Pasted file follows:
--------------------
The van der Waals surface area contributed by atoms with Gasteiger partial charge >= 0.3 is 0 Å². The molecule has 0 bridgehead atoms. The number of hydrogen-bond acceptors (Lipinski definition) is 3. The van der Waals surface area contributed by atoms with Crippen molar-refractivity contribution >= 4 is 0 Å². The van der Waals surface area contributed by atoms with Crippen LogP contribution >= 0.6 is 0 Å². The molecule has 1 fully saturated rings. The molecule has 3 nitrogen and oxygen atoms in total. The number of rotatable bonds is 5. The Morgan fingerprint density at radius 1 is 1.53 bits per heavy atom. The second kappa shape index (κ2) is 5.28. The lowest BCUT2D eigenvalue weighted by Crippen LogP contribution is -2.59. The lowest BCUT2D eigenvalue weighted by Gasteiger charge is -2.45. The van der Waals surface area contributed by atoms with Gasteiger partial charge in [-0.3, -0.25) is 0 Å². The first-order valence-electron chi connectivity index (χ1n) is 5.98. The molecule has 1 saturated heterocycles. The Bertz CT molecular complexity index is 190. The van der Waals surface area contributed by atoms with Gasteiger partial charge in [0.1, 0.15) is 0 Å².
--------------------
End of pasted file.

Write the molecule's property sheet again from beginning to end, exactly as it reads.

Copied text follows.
The van der Waals surface area contributed by atoms with Gasteiger partial charge >= 0.3 is 0 Å². The molecule has 0 bridgehead atoms. The number of hydrogen-bond acceptors (Lipinski definition) is 3. The van der Waals surface area contributed by atoms with Crippen molar-refractivity contribution >= 4 is 0 Å². The van der Waals surface area contributed by atoms with Crippen LogP contribution >= 0.6 is 0 Å². The molecule has 1 fully saturated rings. The molecule has 3 nitrogen and oxygen atoms in total. The number of rotatable bonds is 5. The Morgan fingerprint density at radius 1 is 1.53 bits per heavy atom. The second kappa shape index (κ2) is 5.28. The lowest BCUT2D eigenvalue weighted by Crippen LogP contribution is -2.59. The lowest BCUT2D eigenvalue weighted by Gasteiger charge is -2.45. The van der Waals surface area contributed by atoms with Gasteiger partial charge in [-0.3, -0.25) is 0 Å². The first-order valence-electron chi connectivity index (χ1n) is 5.98. The molecule has 1 saturated heterocycles. The Bertz CT molecular complexity index is 190. The van der Waals surface area contributed by atoms with Gasteiger partial charge in [0.1, 0.15) is 0 Å².